In both the Neiman Marcus and the recent P.F. Chang’s appellate decisions, each written by Chief Judge Diane P. Wood, the focus was on the injuries claimed. Both sets of plaintiffs alleged increased risk of future fraudulent charges and greater susceptibility to identity theft.

The defendants claimed such damages were too speculative, but in each case the 7th Circuit found they comprised the type of “certainly impending” harm required to establish standing under Clapper v. Amnesty International USA, 133 S.Ct. 1138 (2013).

The Remijas plaintiffs alleged 9,200 customers already incurred fraudulent charges from the theft of personal data, and the accompanying aggravation and lost value of their time to set things straight, while the heightened risk of theft facing the remaining 340,800 affected customers required their taking immediate preventive measures.

Neiman downplayed the risk of future harm from identity theft or fraudulent charges, particularly when major credit card companies typically reimburse customers for fraudulent charges. The plaintiffs countered that they must spend time and money replacing cards and monitoring credit scores and that full reimbursement is not guaranteed.

The 7th Circuit found it “telling” that Neiman incurred the expense of offering customers credit monitoring and identity-theft protection, which it would not do for “ephemeral” risk.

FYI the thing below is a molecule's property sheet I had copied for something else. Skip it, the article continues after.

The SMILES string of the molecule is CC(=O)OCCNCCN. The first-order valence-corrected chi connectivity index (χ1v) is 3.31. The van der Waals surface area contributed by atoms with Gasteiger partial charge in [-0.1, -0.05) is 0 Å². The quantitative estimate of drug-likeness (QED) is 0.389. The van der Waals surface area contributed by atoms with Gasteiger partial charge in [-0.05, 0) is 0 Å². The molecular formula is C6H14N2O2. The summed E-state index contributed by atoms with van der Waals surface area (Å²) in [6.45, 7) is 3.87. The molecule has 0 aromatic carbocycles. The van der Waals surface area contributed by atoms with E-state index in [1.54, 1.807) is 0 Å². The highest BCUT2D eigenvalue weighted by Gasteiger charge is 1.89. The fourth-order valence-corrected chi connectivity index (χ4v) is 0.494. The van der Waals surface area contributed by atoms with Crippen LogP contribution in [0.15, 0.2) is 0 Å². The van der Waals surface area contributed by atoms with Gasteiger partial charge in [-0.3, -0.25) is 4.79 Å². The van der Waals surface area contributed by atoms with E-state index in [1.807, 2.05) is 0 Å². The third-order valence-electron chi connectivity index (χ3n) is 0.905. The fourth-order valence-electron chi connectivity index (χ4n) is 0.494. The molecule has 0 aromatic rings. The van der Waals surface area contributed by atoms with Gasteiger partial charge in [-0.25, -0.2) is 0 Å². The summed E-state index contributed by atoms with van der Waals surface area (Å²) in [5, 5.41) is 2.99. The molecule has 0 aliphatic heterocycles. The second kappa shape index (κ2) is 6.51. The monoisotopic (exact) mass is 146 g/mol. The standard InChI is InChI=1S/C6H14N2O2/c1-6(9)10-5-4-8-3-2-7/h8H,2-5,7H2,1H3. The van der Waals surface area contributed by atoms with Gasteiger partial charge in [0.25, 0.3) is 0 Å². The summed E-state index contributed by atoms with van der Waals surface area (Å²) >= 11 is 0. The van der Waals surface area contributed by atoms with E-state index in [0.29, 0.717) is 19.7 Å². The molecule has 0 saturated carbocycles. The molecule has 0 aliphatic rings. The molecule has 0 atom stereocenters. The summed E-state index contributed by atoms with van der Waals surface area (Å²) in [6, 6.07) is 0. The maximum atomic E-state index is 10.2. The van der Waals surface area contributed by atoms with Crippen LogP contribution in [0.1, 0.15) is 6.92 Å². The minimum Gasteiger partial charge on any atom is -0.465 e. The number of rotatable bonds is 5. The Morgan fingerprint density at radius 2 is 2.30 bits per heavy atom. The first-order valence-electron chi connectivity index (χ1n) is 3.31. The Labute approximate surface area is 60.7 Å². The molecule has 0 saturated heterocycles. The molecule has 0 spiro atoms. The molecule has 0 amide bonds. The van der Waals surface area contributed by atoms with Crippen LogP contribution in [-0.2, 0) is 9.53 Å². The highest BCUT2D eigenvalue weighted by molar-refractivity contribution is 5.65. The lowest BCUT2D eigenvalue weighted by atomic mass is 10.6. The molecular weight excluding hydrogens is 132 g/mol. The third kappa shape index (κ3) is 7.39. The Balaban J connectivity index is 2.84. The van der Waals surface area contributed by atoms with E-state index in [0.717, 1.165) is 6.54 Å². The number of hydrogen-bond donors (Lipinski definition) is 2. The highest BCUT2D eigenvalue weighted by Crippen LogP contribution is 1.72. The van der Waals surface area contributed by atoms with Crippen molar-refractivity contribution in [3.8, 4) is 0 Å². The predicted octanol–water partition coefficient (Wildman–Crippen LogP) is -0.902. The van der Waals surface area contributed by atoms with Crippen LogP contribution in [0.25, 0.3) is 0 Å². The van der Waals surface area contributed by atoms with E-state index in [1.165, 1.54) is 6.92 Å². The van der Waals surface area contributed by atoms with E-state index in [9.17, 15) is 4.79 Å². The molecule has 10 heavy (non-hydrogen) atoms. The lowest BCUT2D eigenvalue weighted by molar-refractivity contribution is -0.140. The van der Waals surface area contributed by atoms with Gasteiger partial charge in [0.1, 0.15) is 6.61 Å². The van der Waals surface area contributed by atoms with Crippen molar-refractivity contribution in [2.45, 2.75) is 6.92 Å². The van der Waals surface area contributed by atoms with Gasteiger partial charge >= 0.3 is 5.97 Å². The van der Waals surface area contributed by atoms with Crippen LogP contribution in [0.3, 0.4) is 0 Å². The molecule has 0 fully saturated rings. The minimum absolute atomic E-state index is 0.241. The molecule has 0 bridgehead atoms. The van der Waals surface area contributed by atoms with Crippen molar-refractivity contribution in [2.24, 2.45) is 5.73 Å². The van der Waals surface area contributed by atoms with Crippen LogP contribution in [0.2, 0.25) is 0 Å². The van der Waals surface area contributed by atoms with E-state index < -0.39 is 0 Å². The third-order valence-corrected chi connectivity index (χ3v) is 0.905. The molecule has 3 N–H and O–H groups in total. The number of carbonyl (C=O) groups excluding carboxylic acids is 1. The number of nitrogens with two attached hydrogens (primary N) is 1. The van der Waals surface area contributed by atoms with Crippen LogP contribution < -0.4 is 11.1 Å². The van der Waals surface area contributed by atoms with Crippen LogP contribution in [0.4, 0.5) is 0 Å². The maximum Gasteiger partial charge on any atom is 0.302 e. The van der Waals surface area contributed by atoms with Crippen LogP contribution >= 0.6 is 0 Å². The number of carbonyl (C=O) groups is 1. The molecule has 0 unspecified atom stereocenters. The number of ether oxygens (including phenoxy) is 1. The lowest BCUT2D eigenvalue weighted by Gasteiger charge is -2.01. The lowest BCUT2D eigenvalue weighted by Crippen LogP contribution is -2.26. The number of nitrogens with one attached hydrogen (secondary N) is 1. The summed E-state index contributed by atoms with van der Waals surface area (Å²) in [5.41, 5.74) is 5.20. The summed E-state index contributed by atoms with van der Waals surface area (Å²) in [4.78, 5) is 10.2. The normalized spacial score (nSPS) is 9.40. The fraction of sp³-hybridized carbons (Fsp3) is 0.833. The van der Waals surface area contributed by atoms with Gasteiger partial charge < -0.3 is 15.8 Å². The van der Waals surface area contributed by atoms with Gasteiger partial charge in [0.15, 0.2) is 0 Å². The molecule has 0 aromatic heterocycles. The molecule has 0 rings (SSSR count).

In suing P.F. Chang’s, Kosner similarly alleged fraudulent charges made to his debit card. Although his bank canceled these charges, he spent time and effort resolving them, in addition to plunking down the $106.89 for credit monitoring. Fellow diner Lewert incurred no financial damages following the P.F. Chang’s hacking, but he too spent time and effort monitoring his card statements and other financial records.

P.F. Chang’s somehow claimed these mitigation efforts were not only unreasonable, but distinct from theNeiman’s case because the only risk posed by its data breach was of fraudulent charges, not identity theft. The 7th Circuit quickly dismissed this distinction as “a factual assumption that has yet to be tested.”

The court then noted how P.F. Chang’s August announcement encouraged customers to monitor not just their card statements, but also their credit reports, suggesting the very risk to their identities it rejected on appeal.

And P.F. Chang’s internal conclusion that its Northbrook restaurant was not affected, after first requiring all restaurants to implement manual card-processing, merely creates a factual dispute about the breach’s scope, “but it does not destroy standing.” Lewert v. P.F. Chang’s China Bistro Inc., No. 14-3700 (7th Cir., April 14).

In reversing and remanding both dismissals, the court found plausible allegations of stolen data and imminent harm justifying mitigation efforts. Defendants’ arguments challenging the extent or reasonableness of the asserted damages merely created factual disputes inappropriate for resolution on a Federal Rule Civil Procedure 12(b)(1) standing motion.

While permitting discovery to proceed seems appropriate and unremarkable in both cases, of some concern is the court’s construing the defendants’ responsible remediation efforts against them.

This aspect of the decisions seems to stray from the spirit of Federal Rule of Evidence 407, and could unfortunately deter other hacked retailers from providing credit monitoring or cautioning customer to monitor their credit reports.

To view this article as it appears in the Chicago Daily Law Bulletin, click here.